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Natural Resources Conservation Service
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National Water and Climate Center


Snow Surveys and Water Supply Forecasting

Mountain Snowpack and the Water Supply

To the casual observer, the process by which we get water from the mountain snowpack is simple: the weather cools as winter approaches and precipitation changes from raindrops to snowflakes. Snow accumulates in winter, and with warming of spring and early summer it melts, producing streamflow (fig.1).

Picture of a River

Figure 1. Melting snow produces streamflow -- a vital
source of water for people living in the West.

In reality, the relationship between the snowpack and the amount of snowmelt runoff is complex. It depends on many factors, primarily moisture content of the soil, ground water contributions, precipitation patterns, fluctuation in air temperature, use of water by plants, and frequency of storm events. These factors change throughout the year and from year to year. Their relative importance varies depending on location.

The stage is set for the snow-water year even before the first snowflakes fall. The amount of moisture that accumulates in the soil early in winter, before the snowpack develops, will affect runoff the following spring. Dry soils tend to absorb more of the meltwater than wet soils. The amount of moisture that is absorbed depends on soil characteristics as well as precipitation. Wind, air temperature, storm frequency, and the amount of moisture in the atmosphere determine the accumulation of the snowpack. How the snowpack accumulates affects its density (amount of water per unit volume of snow) and texture (crystalline structure). Density increases as the snowpack becomes deeper and the lower layers are compressed. Wetness of the snow also affects density. Compression affects the crystalline structure of the snowpack. Density and crystalline structure affect how fast the snowpack melts and how much water it yields.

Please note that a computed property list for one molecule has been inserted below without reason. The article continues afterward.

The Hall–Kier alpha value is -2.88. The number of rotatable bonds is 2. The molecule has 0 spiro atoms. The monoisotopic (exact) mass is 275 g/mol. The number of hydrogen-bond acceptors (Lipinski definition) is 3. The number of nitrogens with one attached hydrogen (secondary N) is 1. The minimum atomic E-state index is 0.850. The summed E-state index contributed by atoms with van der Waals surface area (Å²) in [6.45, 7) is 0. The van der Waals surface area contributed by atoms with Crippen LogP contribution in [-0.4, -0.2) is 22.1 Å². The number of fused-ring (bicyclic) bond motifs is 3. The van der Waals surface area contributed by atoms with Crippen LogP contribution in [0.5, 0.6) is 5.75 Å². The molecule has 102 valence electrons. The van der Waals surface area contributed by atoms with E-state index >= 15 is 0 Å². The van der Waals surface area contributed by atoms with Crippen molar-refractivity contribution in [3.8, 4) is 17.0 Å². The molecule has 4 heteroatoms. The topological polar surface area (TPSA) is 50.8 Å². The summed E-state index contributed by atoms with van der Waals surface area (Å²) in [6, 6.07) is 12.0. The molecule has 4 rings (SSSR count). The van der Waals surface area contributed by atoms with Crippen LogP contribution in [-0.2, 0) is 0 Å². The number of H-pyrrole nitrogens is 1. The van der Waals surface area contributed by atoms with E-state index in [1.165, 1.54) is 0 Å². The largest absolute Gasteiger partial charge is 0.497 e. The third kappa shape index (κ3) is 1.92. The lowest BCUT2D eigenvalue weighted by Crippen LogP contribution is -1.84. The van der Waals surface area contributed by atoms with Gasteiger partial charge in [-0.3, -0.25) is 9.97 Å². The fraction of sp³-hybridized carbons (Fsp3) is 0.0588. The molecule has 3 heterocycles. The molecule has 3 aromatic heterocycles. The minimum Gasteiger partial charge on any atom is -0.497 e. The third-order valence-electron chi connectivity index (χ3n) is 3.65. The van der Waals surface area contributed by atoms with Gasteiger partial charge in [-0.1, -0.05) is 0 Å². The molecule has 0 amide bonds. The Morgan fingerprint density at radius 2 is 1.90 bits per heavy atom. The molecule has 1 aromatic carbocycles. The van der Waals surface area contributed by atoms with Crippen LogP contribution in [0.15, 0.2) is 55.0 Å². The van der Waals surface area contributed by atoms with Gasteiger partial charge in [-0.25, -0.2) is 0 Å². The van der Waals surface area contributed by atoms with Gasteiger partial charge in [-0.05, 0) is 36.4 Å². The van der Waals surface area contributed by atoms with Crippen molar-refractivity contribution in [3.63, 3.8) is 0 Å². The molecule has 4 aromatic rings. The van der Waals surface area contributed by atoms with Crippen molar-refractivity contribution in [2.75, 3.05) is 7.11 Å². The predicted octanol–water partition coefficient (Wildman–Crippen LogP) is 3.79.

Air temperature and availability of atmospheric moisture determine how wet or dry the snow is. Typically, the west slope of the Cascade Range, in response to the Pacific Ocean's strong influence, receives heavy, wet snow. One foot of that snow, newly fallen, can produce up to 1.5 inches of water. In other areas, such as the Wasatch Mountains in central Utah, the snow is much drier. It is light and powdery -- excellent for skiing -- and 1 foot of fresh snowpack might contain only an inch of water (fig. 2).

Picture of Snowmobilers in the Mountain

Figure 2. Skiers may prefer light, powdery snow, but
heavy, wet snow contributes more to the water supply.

Winds can redistribute the snow into drifts. Drifts differ from the surrounding snowpack in texture and density because of the weight of additional snow. On unsheltered snowpacks, high winds can evaporate the snow cover at temperatures lower than 32 F -- a process called sublimation. Mountain snowpacks do not melt steadily. Melting varies according to weather, ground temperature, and exposure to the sun's rays. A snowpack begins to melt when its temperature from top to bottom equalizes at 32 F. Before reaching this isothermal state, the snowpack has different temperatures at different depths. Ground temperature, air temperature, and exposure to incoming solar radiation affect how quickly it becomes isothermal. South-facing slopes and open areas receive the most solar radiation and have the highest melt rates.